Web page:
Keating says pervasive corruption in politics retards progress in Somalia

Mogadishu, Somalia (PANA) – When the most powerful actors in Somalia cooperate, whether the Federal Government, Federal Member States, parliamentarians, clan elders, business or the international community, great progress can be made, UN Secretary-General’s Special Representative for Somalia Michael Keating said on Tuesday.

Drawing lessons from 2017, Keating warned in his ‘End of Year Statement’ that when the most powerful fail to cooperate, the risks are enormous.

“Somalis deserve better than to watch as the most privileged compete for personal gain at a time when they face so much adversity and insecurity. Young people in particular expect better; it is their future that is at stake.

“Failure to connect politics with meaningful progress, to respect basic rules and to include all players in society, including women, youth and minorities, risks alienating them and diminishing the goodwill of the international community upon which Somalia remains so heavily dependent,” he said.

Noting that the path to building trusted and accountable institutions and to more democratic government is not a smooth one, Keating said that Somalis face some of the toughest living conditions in the world.

“Millions are struggling to cope with the consequences of drought. Insecurity is a fact of life for everyone. 2017 has seen many terrible moments, including the devastating bomb on 14 October that ruined so many lives.

“But despite these enormous challenges, 2017 has also seen real progress. It is worth dwelling on these at a time when it is only the bad news that dominates media coverage and diminishes the reputation of Somalia,” Keating said.

Part of the good news in the Horn of Africa country was that famine was averted, thanks to an effort led by government that included business, civil society and the diaspora while international donors were extraordinarily generous.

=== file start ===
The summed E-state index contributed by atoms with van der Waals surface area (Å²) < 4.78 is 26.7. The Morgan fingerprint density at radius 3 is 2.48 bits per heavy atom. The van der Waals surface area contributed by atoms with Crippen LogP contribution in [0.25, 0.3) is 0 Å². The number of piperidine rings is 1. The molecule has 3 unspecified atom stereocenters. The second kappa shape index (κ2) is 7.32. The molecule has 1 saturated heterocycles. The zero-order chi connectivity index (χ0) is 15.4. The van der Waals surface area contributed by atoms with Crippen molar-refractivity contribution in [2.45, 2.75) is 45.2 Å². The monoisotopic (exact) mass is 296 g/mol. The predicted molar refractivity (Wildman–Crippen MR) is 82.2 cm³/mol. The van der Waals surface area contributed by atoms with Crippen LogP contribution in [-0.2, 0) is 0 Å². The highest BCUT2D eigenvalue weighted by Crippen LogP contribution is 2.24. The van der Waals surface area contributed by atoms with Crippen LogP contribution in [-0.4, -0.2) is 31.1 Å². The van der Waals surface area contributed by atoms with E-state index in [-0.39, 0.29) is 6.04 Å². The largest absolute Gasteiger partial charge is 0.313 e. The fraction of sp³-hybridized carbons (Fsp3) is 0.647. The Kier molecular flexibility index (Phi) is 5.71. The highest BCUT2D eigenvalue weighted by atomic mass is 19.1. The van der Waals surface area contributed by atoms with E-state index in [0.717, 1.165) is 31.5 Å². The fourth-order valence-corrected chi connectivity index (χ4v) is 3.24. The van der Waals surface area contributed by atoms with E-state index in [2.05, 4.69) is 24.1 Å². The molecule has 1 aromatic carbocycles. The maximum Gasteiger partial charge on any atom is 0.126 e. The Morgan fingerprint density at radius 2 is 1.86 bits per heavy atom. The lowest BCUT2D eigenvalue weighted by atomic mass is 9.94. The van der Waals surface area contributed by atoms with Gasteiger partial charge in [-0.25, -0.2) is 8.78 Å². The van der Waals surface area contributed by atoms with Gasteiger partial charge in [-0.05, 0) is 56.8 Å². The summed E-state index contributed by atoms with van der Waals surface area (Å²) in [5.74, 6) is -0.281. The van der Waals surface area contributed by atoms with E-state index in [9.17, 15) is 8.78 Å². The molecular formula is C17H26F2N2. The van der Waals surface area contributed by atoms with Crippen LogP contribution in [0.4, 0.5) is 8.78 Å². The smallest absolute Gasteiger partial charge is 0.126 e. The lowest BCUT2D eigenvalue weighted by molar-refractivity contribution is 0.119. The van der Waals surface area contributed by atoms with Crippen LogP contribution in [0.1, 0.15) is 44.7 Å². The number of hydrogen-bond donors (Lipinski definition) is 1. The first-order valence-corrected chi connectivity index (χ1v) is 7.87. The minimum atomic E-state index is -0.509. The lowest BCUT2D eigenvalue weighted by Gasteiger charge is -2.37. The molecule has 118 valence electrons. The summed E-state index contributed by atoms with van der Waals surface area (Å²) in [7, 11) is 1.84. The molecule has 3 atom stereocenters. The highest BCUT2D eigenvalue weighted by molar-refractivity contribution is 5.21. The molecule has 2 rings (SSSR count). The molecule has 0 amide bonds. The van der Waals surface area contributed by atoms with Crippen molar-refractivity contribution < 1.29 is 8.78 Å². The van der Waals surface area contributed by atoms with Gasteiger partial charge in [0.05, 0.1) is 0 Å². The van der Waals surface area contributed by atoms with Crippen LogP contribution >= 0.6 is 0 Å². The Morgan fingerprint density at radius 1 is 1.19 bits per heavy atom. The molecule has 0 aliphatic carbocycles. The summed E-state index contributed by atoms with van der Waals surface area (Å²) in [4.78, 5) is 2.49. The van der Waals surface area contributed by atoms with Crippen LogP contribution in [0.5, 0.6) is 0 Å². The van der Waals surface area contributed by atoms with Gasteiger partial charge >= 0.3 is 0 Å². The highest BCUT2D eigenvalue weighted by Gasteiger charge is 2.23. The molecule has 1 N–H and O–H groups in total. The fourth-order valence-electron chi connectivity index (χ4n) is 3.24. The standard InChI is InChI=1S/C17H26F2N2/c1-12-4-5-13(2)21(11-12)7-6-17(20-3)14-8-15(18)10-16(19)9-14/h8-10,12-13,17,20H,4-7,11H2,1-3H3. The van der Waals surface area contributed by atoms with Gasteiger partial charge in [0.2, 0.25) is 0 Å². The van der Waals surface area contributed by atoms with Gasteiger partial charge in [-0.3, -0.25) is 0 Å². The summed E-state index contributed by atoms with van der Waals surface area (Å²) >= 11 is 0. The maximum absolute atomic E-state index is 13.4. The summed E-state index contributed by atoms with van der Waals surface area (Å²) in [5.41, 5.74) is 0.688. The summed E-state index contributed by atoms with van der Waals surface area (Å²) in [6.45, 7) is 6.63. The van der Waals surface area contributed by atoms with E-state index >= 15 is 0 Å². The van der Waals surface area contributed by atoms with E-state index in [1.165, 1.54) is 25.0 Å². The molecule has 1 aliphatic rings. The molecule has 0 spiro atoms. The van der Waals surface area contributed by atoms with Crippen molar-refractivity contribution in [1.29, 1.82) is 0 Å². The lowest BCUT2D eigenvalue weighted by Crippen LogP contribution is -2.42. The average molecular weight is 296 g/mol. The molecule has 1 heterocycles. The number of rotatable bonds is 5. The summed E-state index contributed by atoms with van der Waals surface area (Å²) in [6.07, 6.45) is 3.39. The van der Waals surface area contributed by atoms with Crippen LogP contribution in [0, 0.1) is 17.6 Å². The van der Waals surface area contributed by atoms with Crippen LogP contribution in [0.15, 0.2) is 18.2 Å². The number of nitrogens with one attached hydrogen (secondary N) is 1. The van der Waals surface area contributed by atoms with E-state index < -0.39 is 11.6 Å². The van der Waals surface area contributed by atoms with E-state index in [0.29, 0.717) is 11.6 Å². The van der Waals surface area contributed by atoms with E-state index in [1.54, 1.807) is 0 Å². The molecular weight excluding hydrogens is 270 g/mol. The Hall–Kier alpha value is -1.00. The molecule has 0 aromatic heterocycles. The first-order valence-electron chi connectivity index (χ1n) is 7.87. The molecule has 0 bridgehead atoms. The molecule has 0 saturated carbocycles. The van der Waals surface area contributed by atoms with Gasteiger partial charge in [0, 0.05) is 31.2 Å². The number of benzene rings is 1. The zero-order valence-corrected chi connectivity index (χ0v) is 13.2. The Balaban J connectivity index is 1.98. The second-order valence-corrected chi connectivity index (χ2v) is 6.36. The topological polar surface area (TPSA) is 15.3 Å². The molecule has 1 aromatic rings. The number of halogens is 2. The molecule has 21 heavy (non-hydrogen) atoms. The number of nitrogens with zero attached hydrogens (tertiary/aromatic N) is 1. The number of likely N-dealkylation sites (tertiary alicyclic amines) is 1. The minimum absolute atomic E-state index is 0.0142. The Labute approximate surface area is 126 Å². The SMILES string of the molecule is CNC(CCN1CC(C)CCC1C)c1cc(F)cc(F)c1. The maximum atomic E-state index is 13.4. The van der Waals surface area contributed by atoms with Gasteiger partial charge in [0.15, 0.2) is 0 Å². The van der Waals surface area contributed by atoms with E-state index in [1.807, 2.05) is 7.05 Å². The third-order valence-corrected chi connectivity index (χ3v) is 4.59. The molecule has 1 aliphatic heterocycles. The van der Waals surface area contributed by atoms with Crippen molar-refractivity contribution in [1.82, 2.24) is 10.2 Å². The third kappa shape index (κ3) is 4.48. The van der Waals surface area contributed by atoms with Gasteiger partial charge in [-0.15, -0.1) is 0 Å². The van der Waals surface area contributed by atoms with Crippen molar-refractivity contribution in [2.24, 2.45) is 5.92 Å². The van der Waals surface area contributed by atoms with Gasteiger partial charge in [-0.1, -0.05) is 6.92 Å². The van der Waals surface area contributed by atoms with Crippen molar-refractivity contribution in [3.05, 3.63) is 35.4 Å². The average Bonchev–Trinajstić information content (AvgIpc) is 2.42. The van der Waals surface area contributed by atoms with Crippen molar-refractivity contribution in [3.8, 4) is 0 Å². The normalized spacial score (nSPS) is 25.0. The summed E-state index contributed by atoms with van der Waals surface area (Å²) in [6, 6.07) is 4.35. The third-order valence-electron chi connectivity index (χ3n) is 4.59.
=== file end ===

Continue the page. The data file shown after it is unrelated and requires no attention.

Aid actors, including the United Nations, local and international non-governmental organizations (NGOs), did a remarkable job to reach those in need, including a million newly displaced persons.

Also, 2017 saw a peaceful transfer of presidential power. The new Upper House, representing the regions, came into being, while 80 female Members of Parliament took their seats, accounting for a remarkable 24 per cent of both houses.

The new Federal Government initiated a number of reforms, which Keating said, “if followed through next year, promise to make life better for people.”

Reforms include an agreement with Federal Member States on the national security architecture and plans for rebuilding the army and police. A judicial and corrections model has been approved, and a national development plan was agreed – the first in decades.

According to Keating, the terror group Al Shabaab has retained the capacity to mount spectacular attacks, because it thrives, among other things, on the absence of functional local government and on the many conflicts around the country.

He said troops of the African Union in Somalia (AMISOM) play an indispensable role, at great cost, in protecting large parts of the country and creating the space for state-building.

Remaining optimistic, the UN official cautioned that “no one should underestimate the many challenges ahead, and the serious issues that continue to retard and even threaten further progress.”

He explained that challenges ahead include pervasive corruption, most obviously in politics, and powerbrokers’ willingness to use violence, or the threat of violence, against opponents.

“They also include failure to respect the Provisional Federal Constitution, the rule of law and human rights. All of these play into the hands of extremists,” Keating added.
-0- PANA AR 26Dec2017

26 december 2017 18:13:17

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